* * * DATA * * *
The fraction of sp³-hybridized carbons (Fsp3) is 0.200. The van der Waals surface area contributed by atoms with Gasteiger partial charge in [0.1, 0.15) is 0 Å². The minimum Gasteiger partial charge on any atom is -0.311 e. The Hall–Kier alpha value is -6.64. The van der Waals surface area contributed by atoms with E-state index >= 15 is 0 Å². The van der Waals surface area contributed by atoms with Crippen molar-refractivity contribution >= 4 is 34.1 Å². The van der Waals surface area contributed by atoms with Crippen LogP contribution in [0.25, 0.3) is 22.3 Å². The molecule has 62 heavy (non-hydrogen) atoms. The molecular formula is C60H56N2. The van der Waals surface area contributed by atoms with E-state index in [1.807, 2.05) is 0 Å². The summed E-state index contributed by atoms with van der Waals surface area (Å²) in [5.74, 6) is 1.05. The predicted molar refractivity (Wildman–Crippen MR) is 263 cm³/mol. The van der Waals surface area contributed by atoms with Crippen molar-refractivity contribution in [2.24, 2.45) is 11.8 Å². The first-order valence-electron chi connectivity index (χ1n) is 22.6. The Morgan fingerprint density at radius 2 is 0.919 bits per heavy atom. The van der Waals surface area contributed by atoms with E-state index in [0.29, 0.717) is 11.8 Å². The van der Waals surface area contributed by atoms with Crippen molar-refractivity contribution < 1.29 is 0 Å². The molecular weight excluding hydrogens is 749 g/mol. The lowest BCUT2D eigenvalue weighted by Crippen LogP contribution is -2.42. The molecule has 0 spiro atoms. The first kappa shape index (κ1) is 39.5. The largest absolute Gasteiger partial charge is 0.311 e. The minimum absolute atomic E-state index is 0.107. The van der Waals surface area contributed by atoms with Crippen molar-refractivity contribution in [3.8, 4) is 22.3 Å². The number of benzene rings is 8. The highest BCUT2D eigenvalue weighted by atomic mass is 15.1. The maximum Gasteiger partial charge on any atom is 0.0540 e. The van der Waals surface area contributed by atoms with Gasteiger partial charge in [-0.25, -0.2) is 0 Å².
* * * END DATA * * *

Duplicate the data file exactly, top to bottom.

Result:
The fraction of sp³-hybridized carbons (Fsp3) is 0.200. The van der Waals surface area contributed by atoms with Gasteiger partial charge in [0.1, 0.15) is 0 Å². The minimum Gasteiger partial charge on any atom is -0.311 e. The Hall–Kier alpha value is -6.64. The van der Waals surface area contributed by atoms with E-state index >= 15 is 0 Å². The van der Waals surface area contributed by atoms with Crippen molar-refractivity contribution >= 4 is 34.1 Å². The van der Waals surface area contributed by atoms with Crippen LogP contribution in [0.25, 0.3) is 22.3 Å². The molecule has 62 heavy (non-hydrogen) atoms. The molecular formula is C60H56N2. The van der Waals surface area contributed by atoms with E-state index in [1.807, 2.05) is 0 Å². The summed E-state index contributed by atoms with van der Waals surface area (Å²) in [5.74, 6) is 1.05. The predicted molar refractivity (Wildman–Crippen MR) is 263 cm³/mol. The van der Waals surface area contributed by atoms with Crippen molar-refractivity contribution in [2.24, 2.45) is 11.8 Å². The first-order valence-electron chi connectivity index (χ1n) is 22.6. The Morgan fingerprint density at radius 2 is 0.919 bits per heavy atom. The van der Waals surface area contributed by atoms with E-state index in [0.29, 0.717) is 11.8 Å². The van der Waals surface area contributed by atoms with Crippen molar-refractivity contribution < 1.29 is 0 Å². The molecular weight excluding hydrogens is 749 g/mol. The lowest BCUT2D eigenvalue weighted by Crippen LogP contribution is -2.42. The molecule has 0 spiro atoms. The first kappa shape index (κ1) is 39.5. The largest absolute Gasteiger partial charge is 0.311 e. The minimum absolute atomic E-state index is 0.107. The van der Waals surface area contributed by atoms with Crippen molar-refractivity contribution in [3.8, 4) is 22.3 Å². The number of benzene rings is 8. The highest BCUT2D eigenvalue weighted by atomic mass is 15.1. The maximum Gasteiger partial charge on any atom is 0.0540 e. The van der Waals surface area contributed by atoms with Gasteiger partial charge in [-0.25, -0.2) is 0 Å².